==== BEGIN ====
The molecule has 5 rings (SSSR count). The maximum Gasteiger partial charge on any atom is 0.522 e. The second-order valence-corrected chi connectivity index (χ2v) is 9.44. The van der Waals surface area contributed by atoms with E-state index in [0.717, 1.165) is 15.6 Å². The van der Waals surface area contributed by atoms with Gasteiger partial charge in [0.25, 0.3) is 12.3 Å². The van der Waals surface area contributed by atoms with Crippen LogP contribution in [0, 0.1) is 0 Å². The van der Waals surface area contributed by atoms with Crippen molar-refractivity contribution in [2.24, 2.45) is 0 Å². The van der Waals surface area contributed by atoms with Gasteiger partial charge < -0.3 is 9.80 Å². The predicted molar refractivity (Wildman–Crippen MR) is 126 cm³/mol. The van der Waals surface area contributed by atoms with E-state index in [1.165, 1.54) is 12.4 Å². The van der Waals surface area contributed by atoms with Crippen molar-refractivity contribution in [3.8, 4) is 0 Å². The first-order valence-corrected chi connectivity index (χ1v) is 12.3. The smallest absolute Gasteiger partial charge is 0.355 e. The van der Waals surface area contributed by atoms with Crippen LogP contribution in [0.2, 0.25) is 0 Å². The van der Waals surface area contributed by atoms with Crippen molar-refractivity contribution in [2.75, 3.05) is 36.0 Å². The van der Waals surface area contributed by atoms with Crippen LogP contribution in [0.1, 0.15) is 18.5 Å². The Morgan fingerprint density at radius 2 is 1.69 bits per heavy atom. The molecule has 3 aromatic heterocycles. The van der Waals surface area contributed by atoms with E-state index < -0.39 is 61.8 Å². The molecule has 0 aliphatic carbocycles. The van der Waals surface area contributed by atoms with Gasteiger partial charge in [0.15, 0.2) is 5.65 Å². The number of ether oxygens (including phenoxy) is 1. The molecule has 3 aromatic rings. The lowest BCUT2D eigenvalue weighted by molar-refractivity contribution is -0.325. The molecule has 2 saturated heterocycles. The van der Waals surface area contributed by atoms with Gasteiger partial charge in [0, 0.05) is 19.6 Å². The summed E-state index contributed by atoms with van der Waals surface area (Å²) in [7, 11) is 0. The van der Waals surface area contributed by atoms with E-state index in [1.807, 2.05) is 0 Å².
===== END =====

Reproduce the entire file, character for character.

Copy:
The molecule has 5 rings (SSSR count). The maximum Gasteiger partial charge on any atom is 0.522 e. The second-order valence-corrected chi connectivity index (χ2v) is 9.44. The van der Waals surface area contributed by atoms with E-state index in [0.717, 1.165) is 15.6 Å². The van der Waals surface area contributed by atoms with Gasteiger partial charge in [0.25, 0.3) is 12.3 Å². The van der Waals surface area contributed by atoms with Crippen LogP contribution in [0, 0.1) is 0 Å². The van der Waals surface area contributed by atoms with Crippen molar-refractivity contribution in [2.24, 2.45) is 0 Å². The van der Waals surface area contributed by atoms with Gasteiger partial charge < -0.3 is 9.80 Å². The predicted molar refractivity (Wildman–Crippen MR) is 126 cm³/mol. The van der Waals surface area contributed by atoms with E-state index in [1.165, 1.54) is 12.4 Å². The van der Waals surface area contributed by atoms with Crippen molar-refractivity contribution in [3.8, 4) is 0 Å². The first-order valence-corrected chi connectivity index (χ1v) is 12.3. The smallest absolute Gasteiger partial charge is 0.355 e. The van der Waals surface area contributed by atoms with Crippen LogP contribution in [0.2, 0.25) is 0 Å². The van der Waals surface area contributed by atoms with Crippen molar-refractivity contribution in [2.75, 3.05) is 36.0 Å². The van der Waals surface area contributed by atoms with Crippen LogP contribution in [0.1, 0.15) is 18.5 Å². The Morgan fingerprint density at radius 2 is 1.69 bits per heavy atom. The molecule has 3 aromatic heterocycles. The van der Waals surface area contributed by atoms with E-state index < -0.39 is 61.8 Å². The molecule has 0 aliphatic carbocycles. The van der Waals surface area contributed by atoms with Gasteiger partial charge in [0.15, 0.2) is 5.65 Å². The number of ether oxygens (including phenoxy) is 1. The molecule has 3 aromatic rings. The lowest BCUT2D eigenvalue weighted by molar-refractivity contribution is -0.325. The molecule has 2 saturated heterocycles. The van der Waals surface area contributed by atoms with Gasteiger partial charge in [0, 0.05) is 19.6 Å². The summed E-state index contributed by atoms with van der Waals surface area (Å²) in [7, 11) is 0. The van der Waals surface area contributed by atoms with E-state index in [1.807, 2.05) is 0 Å².